This is what it comes down to. I love the range and depth of what I find to read across the internet, and particularly on blogs, and I want this environment to stay this rich, and to get richer, and I want to be woven into the tapestry, not to be at the sides watching in silence.

Think of it as Kipling, substituting "internet" or the hideous "blogosphere" for "garden":

Our England is a garden, and such gardens are not made
By singing:-" Oh, how beautiful," and sitting in the shade
While better men than we go out and start their working lives
At grubbing weeds from gravel-paths with broken dinner-knives

I'm off out with my dinner-knife, coming to a gravel-path near you.

Saturday, 8 November 2014


When you start to learn the basics of throwing pots, you're desperate to get going. You watch a demonstration, someone sitting there with the clay singing through their hands, rising, falling, charmed like a snake, soothed and coaxed into beautiful symmetry, smoothed by the patter of their words.

Then you try it yourself, sling a lump on the wheel, start it moving, have a stab at getting it centred, then rush, rush, get your thumb in there, start pushing, pulling, you want it to grow, you want to make a thing like you just saw her make! And it collapses. A tiny assymmetry at the start gets amplified with each turn, but by the time the sides are coming up it's too late, you can't do anything about it, so you keep going, maybe turn the wheel faster, pull harder, try and push it back where you wanted, mutter, look around, chuck more water on, then BAM it's down, it's off, your whole top edge has seared off sideways and is slumped in the water catcher, while the remnants of the base spin on, mocking you with their broken misshaped edges.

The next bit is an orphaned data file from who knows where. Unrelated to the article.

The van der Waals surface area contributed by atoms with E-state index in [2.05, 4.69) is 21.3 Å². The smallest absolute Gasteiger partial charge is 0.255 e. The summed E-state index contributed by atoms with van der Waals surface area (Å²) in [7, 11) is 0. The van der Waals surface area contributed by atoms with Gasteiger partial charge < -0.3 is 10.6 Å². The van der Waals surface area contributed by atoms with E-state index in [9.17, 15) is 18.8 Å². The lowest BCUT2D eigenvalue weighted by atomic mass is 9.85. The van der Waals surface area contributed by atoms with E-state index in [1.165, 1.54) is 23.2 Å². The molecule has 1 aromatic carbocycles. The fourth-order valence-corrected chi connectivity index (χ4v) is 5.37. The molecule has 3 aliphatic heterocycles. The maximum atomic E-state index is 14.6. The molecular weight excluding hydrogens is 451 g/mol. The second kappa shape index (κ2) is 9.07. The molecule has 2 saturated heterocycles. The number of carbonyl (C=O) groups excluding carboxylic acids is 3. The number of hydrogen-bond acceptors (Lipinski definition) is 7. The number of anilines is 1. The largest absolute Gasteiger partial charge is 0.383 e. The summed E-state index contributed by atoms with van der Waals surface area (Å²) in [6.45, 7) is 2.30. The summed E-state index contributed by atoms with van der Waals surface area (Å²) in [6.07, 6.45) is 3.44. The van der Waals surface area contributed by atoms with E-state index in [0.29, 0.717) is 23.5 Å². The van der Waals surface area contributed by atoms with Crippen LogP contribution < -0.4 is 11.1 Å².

The key is to centre the clay, and I don't think it's a skill you can explain, because it comes from somewhere way beyond and behind language. All you can do is get it in roughly the right place on the wheel, set it going, put your hands there and feel, feel where it's not right then brace one hand, firmly but without gripping to make dents, and place the other one just so, on the top, angled down, press it exactly right and breathe with it. It's moving all the time, you can see it as trying to get away from you or you can say wait, this clay is singing to me, it's urging me to get it centred, to make it whole and clean and complete and ready to begin, and you relax your whole body apart from your listening hands, and switch off your brain apart from the bit that can pick up this song, and you wait, and lean, and adjust, and balance, and suddenly there it is, that sweet spot, like a humming glass, it's centred. If you have to ask whether it's right, then it's not, there's no mistaking it when you've got it.